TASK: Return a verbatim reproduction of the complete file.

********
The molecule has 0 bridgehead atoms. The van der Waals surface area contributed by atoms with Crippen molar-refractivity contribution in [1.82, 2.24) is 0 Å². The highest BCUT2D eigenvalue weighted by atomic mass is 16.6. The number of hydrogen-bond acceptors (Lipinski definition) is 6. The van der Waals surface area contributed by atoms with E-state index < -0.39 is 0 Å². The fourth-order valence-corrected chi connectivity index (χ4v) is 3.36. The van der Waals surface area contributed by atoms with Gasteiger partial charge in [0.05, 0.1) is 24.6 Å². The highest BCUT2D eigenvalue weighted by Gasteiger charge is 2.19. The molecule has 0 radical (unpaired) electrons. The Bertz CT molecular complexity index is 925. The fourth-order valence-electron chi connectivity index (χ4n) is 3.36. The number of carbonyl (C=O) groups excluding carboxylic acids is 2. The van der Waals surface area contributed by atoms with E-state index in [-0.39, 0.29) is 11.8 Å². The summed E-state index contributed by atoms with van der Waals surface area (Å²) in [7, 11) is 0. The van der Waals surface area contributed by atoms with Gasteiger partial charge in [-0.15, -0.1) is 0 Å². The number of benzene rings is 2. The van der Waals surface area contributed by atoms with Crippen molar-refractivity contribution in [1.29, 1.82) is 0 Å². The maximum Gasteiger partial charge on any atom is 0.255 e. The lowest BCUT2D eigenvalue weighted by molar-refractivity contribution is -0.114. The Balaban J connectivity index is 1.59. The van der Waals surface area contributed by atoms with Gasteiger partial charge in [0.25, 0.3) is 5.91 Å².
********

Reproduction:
The molecule has 0 bridgehead atoms. The van der Waals surface area contributed by atoms with Crippen molar-refractivity contribution in [1.82, 2.24) is 0 Å². The highest BCUT2D eigenvalue weighted by atomic mass is 16.6. The number of hydrogen-bond acceptors (Lipinski definition) is 6. The van der Waals surface area contributed by atoms with E-state index < -0.39 is 0 Å². The fourth-order valence-corrected chi connectivity index (χ4v) is 3.36. The van der Waals surface area contributed by atoms with Gasteiger partial charge in [0.05, 0.1) is 24.6 Å². The highest BCUT2D eigenvalue weighted by Gasteiger charge is 2.19. The molecule has 0 radical (unpaired) electrons. The Bertz CT molecular complexity index is 925. The fourth-order valence-electron chi connectivity index (χ4n) is 3.36. The number of carbonyl (C=O) groups excluding carboxylic acids is 2. The van der Waals surface area contributed by atoms with E-state index in [-0.39, 0.29) is 11.8 Å². The summed E-state index contributed by atoms with van der Waals surface area (Å²) in [7, 11) is 0. The van der Waals surface area contributed by atoms with Gasteiger partial charge in [-0.15, -0.1) is 0 Å². The number of benzene rings is 2. The van der Waals surface area contributed by atoms with Crippen molar-refractivity contribution in [1.29, 1.82) is 0 Å². The maximum Gasteiger partial charge on any atom is 0.255 e. The lowest BCUT2D eigenvalue weighted by molar-refractivity contribution is -0.114. The Balaban J connectivity index is 1.59. The van der Waals surface area contributed by atoms with Gasteiger partial charge in [0.25, 0.3) is 5.91 Å².